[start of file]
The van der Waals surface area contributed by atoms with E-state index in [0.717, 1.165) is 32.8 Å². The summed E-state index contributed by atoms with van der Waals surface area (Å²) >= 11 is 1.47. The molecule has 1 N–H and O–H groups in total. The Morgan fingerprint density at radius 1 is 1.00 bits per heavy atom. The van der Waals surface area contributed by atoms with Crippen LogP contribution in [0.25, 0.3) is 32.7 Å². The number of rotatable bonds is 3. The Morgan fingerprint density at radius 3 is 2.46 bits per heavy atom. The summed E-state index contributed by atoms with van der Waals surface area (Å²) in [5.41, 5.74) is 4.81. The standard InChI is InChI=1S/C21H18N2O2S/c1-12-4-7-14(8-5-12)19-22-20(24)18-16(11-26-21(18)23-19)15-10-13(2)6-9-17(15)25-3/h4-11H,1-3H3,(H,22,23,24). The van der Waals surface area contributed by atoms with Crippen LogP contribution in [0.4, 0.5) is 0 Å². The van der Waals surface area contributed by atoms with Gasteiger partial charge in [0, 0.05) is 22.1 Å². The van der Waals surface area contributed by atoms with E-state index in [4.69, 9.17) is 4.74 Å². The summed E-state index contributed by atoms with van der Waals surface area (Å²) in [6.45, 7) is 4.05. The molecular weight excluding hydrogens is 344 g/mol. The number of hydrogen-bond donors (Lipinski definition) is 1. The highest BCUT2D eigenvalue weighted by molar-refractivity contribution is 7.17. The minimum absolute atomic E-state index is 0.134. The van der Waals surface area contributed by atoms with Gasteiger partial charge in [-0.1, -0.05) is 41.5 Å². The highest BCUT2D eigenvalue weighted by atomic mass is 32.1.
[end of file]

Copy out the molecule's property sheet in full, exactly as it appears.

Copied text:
The van der Waals surface area contributed by atoms with E-state index in [0.717, 1.165) is 32.8 Å². The summed E-state index contributed by atoms with van der Waals surface area (Å²) >= 11 is 1.47. The molecule has 1 N–H and O–H groups in total. The Morgan fingerprint density at radius 1 is 1.00 bits per heavy atom. The van der Waals surface area contributed by atoms with Crippen LogP contribution in [0.25, 0.3) is 32.7 Å². The number of rotatable bonds is 3. The Morgan fingerprint density at radius 3 is 2.46 bits per heavy atom. The summed E-state index contributed by atoms with van der Waals surface area (Å²) in [5.41, 5.74) is 4.81. The standard InChI is InChI=1S/C21H18N2O2S/c1-12-4-7-14(8-5-12)19-22-20(24)18-16(11-26-21(18)23-19)15-10-13(2)6-9-17(15)25-3/h4-11H,1-3H3,(H,22,23,24). The van der Waals surface area contributed by atoms with Crippen LogP contribution in [0.4, 0.5) is 0 Å². The van der Waals surface area contributed by atoms with Gasteiger partial charge in [0, 0.05) is 22.1 Å². The van der Waals surface area contributed by atoms with E-state index in [4.69, 9.17) is 4.74 Å². The summed E-state index contributed by atoms with van der Waals surface area (Å²) in [6.45, 7) is 4.05. The molecular weight excluding hydrogens is 344 g/mol. The number of hydrogen-bond donors (Lipinski definition) is 1. The highest BCUT2D eigenvalue weighted by molar-refractivity contribution is 7.17. The minimum absolute atomic E-state index is 0.134. The van der Waals surface area contributed by atoms with Gasteiger partial charge in [-0.1, -0.05) is 41.5 Å². The highest BCUT2D eigenvalue weighted by atomic mass is 32.1.